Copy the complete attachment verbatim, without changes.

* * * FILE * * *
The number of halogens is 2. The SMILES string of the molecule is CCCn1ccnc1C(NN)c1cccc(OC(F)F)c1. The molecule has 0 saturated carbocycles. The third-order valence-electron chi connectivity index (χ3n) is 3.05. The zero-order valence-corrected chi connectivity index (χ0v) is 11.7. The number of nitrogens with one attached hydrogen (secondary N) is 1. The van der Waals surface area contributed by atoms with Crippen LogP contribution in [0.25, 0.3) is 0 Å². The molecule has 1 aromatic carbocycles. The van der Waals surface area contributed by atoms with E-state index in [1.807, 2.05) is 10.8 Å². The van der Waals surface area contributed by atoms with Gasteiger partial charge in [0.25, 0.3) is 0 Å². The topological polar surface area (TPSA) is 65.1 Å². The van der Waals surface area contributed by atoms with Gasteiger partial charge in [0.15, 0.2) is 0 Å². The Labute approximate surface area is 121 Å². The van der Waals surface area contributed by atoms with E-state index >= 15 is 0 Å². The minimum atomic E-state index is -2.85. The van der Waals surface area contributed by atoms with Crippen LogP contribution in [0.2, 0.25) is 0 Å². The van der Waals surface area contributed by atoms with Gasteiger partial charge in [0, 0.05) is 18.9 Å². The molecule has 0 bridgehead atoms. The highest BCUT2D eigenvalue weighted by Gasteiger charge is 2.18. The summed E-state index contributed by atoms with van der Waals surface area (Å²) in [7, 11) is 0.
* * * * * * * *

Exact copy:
The number of halogens is 2. The SMILES string of the molecule is CCCn1ccnc1C(NN)c1cccc(OC(F)F)c1. The molecule has 0 saturated carbocycles. The third-order valence-electron chi connectivity index (χ3n) is 3.05. The zero-order valence-corrected chi connectivity index (χ0v) is 11.7. The number of nitrogens with one attached hydrogen (secondary N) is 1. The van der Waals surface area contributed by atoms with Crippen LogP contribution in [0.25, 0.3) is 0 Å². The molecule has 1 aromatic carbocycles. The van der Waals surface area contributed by atoms with E-state index in [1.807, 2.05) is 10.8 Å². The van der Waals surface area contributed by atoms with Gasteiger partial charge in [0.25, 0.3) is 0 Å². The topological polar surface area (TPSA) is 65.1 Å². The van der Waals surface area contributed by atoms with Gasteiger partial charge in [0.15, 0.2) is 0 Å². The Labute approximate surface area is 121 Å². The van der Waals surface area contributed by atoms with E-state index >= 15 is 0 Å². The minimum atomic E-state index is -2.85. The van der Waals surface area contributed by atoms with Crippen LogP contribution in [0.2, 0.25) is 0 Å². The van der Waals surface area contributed by atoms with Gasteiger partial charge in [0, 0.05) is 18.9 Å². The molecule has 0 bridgehead atoms. The highest BCUT2D eigenvalue weighted by Gasteiger charge is 2.18. The summed E-state index contributed by atoms with van der Waals surface area (Å²) in [7, 11) is 0.